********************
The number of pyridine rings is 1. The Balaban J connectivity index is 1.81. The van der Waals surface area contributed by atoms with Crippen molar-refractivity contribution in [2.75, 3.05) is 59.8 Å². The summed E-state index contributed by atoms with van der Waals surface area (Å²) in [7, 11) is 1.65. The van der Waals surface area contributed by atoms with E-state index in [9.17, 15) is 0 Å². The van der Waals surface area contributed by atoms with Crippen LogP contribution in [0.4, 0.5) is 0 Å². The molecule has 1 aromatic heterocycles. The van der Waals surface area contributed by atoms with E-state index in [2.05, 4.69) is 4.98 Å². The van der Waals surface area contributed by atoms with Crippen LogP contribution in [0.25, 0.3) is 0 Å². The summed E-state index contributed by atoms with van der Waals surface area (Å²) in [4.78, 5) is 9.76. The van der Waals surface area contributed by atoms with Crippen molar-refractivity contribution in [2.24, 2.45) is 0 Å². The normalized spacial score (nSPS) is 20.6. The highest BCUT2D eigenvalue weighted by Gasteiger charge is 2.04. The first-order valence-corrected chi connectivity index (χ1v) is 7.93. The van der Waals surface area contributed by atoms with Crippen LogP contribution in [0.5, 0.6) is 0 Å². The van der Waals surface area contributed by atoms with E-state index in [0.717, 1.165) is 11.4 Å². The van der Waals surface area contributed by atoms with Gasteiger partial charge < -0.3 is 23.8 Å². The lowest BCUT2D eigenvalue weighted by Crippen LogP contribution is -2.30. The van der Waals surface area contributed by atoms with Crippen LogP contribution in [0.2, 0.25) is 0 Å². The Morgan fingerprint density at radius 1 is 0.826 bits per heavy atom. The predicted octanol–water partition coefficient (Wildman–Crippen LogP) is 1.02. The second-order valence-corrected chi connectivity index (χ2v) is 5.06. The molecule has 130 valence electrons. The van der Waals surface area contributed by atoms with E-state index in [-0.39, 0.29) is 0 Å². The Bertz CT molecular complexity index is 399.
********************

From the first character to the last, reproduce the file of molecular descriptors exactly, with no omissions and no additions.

The number of pyridine rings is 1. The Balaban J connectivity index is 1.81. The van der Waals surface area contributed by atoms with Crippen molar-refractivity contribution in [2.75, 3.05) is 59.8 Å². The summed E-state index contributed by atoms with van der Waals surface area (Å²) in [7, 11) is 1.65. The van der Waals surface area contributed by atoms with E-state index in [9.17, 15) is 0 Å². The van der Waals surface area contributed by atoms with Crippen LogP contribution in [0.4, 0.5) is 0 Å². The molecule has 1 aromatic heterocycles. The van der Waals surface area contributed by atoms with E-state index in [2.05, 4.69) is 4.98 Å². The van der Waals surface area contributed by atoms with Crippen LogP contribution in [0.25, 0.3) is 0 Å². The summed E-state index contributed by atoms with van der Waals surface area (Å²) in [4.78, 5) is 9.76. The van der Waals surface area contributed by atoms with Crippen molar-refractivity contribution in [2.24, 2.45) is 0 Å². The normalized spacial score (nSPS) is 20.6. The highest BCUT2D eigenvalue weighted by Gasteiger charge is 2.04. The first-order valence-corrected chi connectivity index (χ1v) is 7.93. The van der Waals surface area contributed by atoms with Crippen LogP contribution in [0.5, 0.6) is 0 Å². The van der Waals surface area contributed by atoms with E-state index in [0.717, 1.165) is 11.4 Å². The van der Waals surface area contributed by atoms with Gasteiger partial charge < -0.3 is 23.8 Å². The lowest BCUT2D eigenvalue weighted by Crippen LogP contribution is -2.30. The van der Waals surface area contributed by atoms with Crippen LogP contribution in [0.2, 0.25) is 0 Å². The Morgan fingerprint density at radius 1 is 0.826 bits per heavy atom. The predicted octanol–water partition coefficient (Wildman–Crippen LogP) is 1.02. The second-order valence-corrected chi connectivity index (χ2v) is 5.06. The molecule has 130 valence electrons. The van der Waals surface area contributed by atoms with E-state index in [-0.39, 0.29) is 0 Å². The Bertz CT molecular complexity index is 399.